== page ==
By Howard Bryant
Washington Post Staff Writer
Tuesday, November 21, 2006
When the NFL debut of Washington Redskins quarterback Jason Campbell was ruined by a 20-17 loss to the Tampa Bay Buccaneers on Sunday, Coach Joe Gibbs appeared as upset after a loss as he had been all season.
He mentioned the word "principles" four times in a 54-second span, a reference to the Redskins' abandonment of the running game and the inability of the defense to stop the Buccaneers' ground attack. Redskins running backs Ladell Betts and T.J. Duckett combined for 44 yards on 12 rushes in a game in which neither team led by more than 10 points.
For a team that said it wanted to run the football on offense and stop the run on defense, Campbell rushed as many times as Duckett, while the Redskins' defense gave up 181 yards on the ground to a 2-7 team that for the season was averaging half that. Over his three previous games, Tampa Bay running back Carnell "Cadillac" Williams had rushed 35 times for 103 yards. Against the Redskins, he had his best rushing game of the season, with 122 yards on 27 carries.
"I think we have certain principles that we know, that we win by and when we abide by those we're going to win football games. Right now, we're not getting that done," Gibbs said after the game.
"We have certain principles. We have to run and we have to stop the run when we get back to those, we can start winning football games. And when we violate these certain principles we're not going to be able to win any games."
Instead of elaborating on his remarks, Gibbs yesterday was at his most vague about what kind of blueprint he has in mind to guide the team for the remaining six games of the season.
"I think what I'm kind of focused on right now is that this game is kind of where we are. It's not what we want to be, and so I told the players there was still a lot of time in the next day and half before I see them again," Gibbs said, adding that he met yesterday with some individual players for their opinion.
Gibbs continued by saying that his goal was to attempt to appeal to the players to play their best six games of the year.
"I think what's important for us is that if this is where we are, we kind of know what we can be and what we'd like to be," he said.
"And going back to the games and a bunch of those films where we played extremely well and did some good things. Then I think what's important for us on Wednesday is to say if that's the case, this is where we are, this is where we want to be and what's important for us to say is, 'How do we get there?' "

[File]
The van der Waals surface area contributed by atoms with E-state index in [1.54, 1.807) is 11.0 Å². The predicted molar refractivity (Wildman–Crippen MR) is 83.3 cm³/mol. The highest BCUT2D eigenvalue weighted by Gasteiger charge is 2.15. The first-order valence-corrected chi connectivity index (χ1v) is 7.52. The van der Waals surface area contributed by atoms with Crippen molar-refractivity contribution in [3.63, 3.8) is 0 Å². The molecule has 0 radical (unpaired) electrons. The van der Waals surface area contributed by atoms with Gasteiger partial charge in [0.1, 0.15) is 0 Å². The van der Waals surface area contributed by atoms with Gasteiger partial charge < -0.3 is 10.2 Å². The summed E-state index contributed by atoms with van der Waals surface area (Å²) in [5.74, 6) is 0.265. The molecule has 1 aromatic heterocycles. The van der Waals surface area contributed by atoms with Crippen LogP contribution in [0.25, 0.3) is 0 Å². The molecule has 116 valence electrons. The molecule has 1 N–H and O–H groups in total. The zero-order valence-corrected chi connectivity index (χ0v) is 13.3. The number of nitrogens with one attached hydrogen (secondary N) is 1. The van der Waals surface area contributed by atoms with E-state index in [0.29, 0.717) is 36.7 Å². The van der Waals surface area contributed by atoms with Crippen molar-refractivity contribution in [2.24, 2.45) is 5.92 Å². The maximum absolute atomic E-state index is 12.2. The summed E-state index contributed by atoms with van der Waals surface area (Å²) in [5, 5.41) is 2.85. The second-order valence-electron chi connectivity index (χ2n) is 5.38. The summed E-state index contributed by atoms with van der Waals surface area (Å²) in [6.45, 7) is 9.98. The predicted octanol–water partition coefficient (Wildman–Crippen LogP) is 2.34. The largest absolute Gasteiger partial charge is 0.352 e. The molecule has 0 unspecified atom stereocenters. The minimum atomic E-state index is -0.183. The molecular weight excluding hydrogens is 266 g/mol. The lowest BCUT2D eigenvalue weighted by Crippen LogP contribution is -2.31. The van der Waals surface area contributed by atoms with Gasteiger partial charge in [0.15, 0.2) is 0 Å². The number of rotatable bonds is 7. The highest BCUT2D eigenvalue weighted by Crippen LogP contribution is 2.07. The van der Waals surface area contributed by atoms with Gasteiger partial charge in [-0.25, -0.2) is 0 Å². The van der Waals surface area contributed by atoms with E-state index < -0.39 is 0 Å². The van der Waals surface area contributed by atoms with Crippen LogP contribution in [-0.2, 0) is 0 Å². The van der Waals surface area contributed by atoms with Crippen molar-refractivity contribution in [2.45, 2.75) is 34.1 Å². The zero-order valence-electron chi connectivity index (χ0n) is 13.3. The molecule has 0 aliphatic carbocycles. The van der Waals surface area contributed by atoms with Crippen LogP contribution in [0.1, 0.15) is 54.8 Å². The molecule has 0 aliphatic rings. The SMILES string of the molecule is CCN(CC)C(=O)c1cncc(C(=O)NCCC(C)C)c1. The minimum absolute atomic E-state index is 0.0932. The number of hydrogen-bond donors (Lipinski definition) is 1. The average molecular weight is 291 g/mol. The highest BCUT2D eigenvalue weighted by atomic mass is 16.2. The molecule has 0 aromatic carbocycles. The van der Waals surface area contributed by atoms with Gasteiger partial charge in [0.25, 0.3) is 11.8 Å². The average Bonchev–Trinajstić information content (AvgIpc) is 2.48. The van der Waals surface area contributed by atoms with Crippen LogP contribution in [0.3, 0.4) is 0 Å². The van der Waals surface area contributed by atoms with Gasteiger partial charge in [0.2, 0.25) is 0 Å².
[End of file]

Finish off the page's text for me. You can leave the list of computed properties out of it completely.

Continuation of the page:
Gibbs said he would not isolate the various problems that have led to Washington's 3-7 record. He would not address the play-calling of associate head coach Al Saunders, even though the offensive players have groused about the lack of a power running approach. Gibbs himself yesterday said he was unhappy with the pass-to-run balance in a game in which Campbell threw 34 times.
"I don't think any of us in this organization are happy with defense, special teams or offense. And I know that's the way I feel, and I think the players feel the same. I think we're all together," Gibbs said. "I don't think we feel like it's special teams. I don't think we feel like it's defense. I don't think we feel like it's offense. I don't think we feel like it's the structure of what's being called or anything. I just think it's all of us together. Like I've said all along, the biggest role that's played in all of this is me."
Despite having built a reputation on his offensive philosophy, Gibbs said he had no intention of taking over the play-calling.
"We already have someone calling the plays," he said.
The Redskins are one of the worst teams defensively, a top 10 defense the previous two years that is now ranked 28th in points allowed, last in sacks, interceptions and turnovers and 30th in total defense and against the pass. The Redskins have the highest payroll in the NFL, and only Detroit, Arizona and Oakland have worse records. With the possibility of a playoff berth growing slimmer after losses in five of the last six games, fans are left to watch the progress of Campbell.
Asked what else fans have to look forward to over the next six games -- four of which are at home -- Gibbs said:
"I think our fans are what I feel good about. Our fans always make the right decisions. I don't think there's anything that makes us better. I never try to coach up our fan base. They're normally ahead of me. I don't make predictions and try to tell someone here's a rosy picture or anything else. You try to work as hard as you can. You don't know where this is going to go. It's week to week. It's year to year. That's what the NFL is. You have to make it happen, and if you don't make it happen you're in for hard times."